No-trade clause? No problem (usually)
|08.24.10 at 1:53 pm ET|
The question of whether Johnny Damon will return to the Red Sox likely hinges on whether or not he elects to exercise his power to veto a deal to Boston. The Sox are one of the eight teams to which Damon can veto a deal.
Damon, of course, has his reasons for having sought the opportunity to veto a deal to Boston. On Monday, he dredged the memories of his acrimonious departure from Boston, and his uncertainty about whether he would want to go back to the Red Sox.
But more often than not, no-trade protection ends up being less a means of avoiding going to a team than a bargaining tool should a trade occur. As one former general manager once explained:
“(The clauses) started out legitimately enough. There were certain places that players did not want to be assigned. … As time marched on, they became a hybrid between not wanting to go somewhere and wanting to leverage a potential deal.
“It’s gone full circle. … Where we are now, a ‘no trade’ doesn’t always mean you don’t want to go to that club. In many cases, it means exactly the opposite.”
Often, players simply use no-trade clauses to get some kind of bonus if they are sent to a team. The Red Sox’ recent history of deals (and near-deals) for players who had the right to veto a deal to Boston suggests as much:
Billy Wagner (2009): The Sox acquired the left-hander from the Mets a year ago. Wagner had a full no-trade clause in the deal he’d signed with the Mets, and as he continued his rehab from Tommy John surgery, he considered using his power to veto a deal, feeling that the pressure of a pennant race might be a less-than-ideal scenario in his efforts to recuperate.
But Wagner ended up agreeing to go to Boston after the Sox guaranteed that they would not exercise his option for the 2010 season. The deal was consummated, and Wagner ended up being a contributor not only over the duration of the 2009 season, but, perhaps more importantly, for the long haul, when he declined the Sox’ arbitration offer and signed with the Braves as a Type A free agent, giving the Sox a pair of compensation picks (No. 20, which turned into first rounder Kolbrin Vitek, and No. 36, which the Sox used for Bryce Brentz) in this year’s draft.
Alex Gonzalez (2009): The Sox made a waiver deal with the Reds for shortstop Gonzalez last August. Gonzalez had the power to nix a deal, armed with a no-trade clause, but he didn’t want to do anything to impede the deal.
“I didn’t ask for money,” Gonzalez said last year. “I didn’t ask for anything.”
Brian Giles and Mark Kotsay (2008): The Sox were scrambling to add outfield depth in August of 2008 (sound familiar?) as a result of an injury that sidelined J.D. Drew for most of the final six weeks of the season.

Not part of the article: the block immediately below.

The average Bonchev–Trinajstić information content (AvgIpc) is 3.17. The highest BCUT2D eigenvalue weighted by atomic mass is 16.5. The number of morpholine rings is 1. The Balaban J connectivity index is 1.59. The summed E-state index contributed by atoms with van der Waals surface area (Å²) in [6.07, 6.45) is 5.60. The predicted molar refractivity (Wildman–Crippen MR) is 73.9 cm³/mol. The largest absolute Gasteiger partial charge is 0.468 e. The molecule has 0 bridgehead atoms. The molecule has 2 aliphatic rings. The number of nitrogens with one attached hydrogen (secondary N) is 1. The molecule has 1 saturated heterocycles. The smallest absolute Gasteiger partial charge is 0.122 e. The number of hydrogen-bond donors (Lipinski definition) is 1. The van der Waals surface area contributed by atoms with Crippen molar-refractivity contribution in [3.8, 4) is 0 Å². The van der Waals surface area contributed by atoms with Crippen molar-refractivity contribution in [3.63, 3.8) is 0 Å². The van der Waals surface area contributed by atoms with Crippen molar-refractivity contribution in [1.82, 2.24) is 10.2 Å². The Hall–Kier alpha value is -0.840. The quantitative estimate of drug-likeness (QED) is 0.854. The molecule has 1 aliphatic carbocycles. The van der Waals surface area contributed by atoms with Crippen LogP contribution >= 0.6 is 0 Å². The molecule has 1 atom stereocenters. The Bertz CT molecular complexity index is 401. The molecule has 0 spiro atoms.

The team made a move to acquire Brian Giles from the Padres, but the veteran outfielder elected to exercise his no-trade clause to block the deal, citing his desire to stay close to his family on the West Coast. Undeterred, the Sox kept exploring outfield options, and near the end of August, they made a deal with the Braves for outfielder Mark Kotsay. But Kotsay was also armed with a limited no-trade clause that included the right to veto a deal with the Sox. In exchange for not exercising that power, Kotsay received $325,000 from the Sox.
Eric Gagne (2007): Gagne represented the evolution of no-trade protection. Prior to the ’07 season, the Sox did not have a closer (Jonathan Papelbon was being converted to the rotation), and the Sox had talked to the free-agent about signing to join their bullpen. Gagne had been interested, but had a better offer from the Rangers. Afforded the opportunity to pick a list of clubs to whom he could not be traded without his consent, he included the Sox — a team he said he was thrilled to join after being dealt at the 2007 trade deadline.
“(The clause) is not really where you want to go or not go,” Gagne conceded in the summer of 2007. “I think it was more leverage than anything else.”
The power of that clause proved significant. Gagne leveraged his veto power to have the Sox guarantee $2.5 million in potential bonus money.
Alex Rodriguez (2003): Rodriguez had a full no-trade clause from the Rangers in his landmark 10-year, $252 million deal. But he was more than willing to waive it in order to join the Sox following the 2003 season. In fact, the deal that would have brought him to Boston fell apart not because Rodriguez was seeking concessions, but instead because the MLB Players’ Association felt that he was giving up too much (approximately $28 million) in order to go to Boston.
The no-trade clause was not the hang-up in this failed deal.
Curt Schilling (2003): Schilling’s full no-trade clause created tremendous leverage in his negotiations with the Sox. He used his veto power to get a two-year, $25.5 million extension from the Sox (which became a three-year, $40.5 million deal once Boston won the World Series). The clause did not stop a deal; it just made it more expensive for the Sox.
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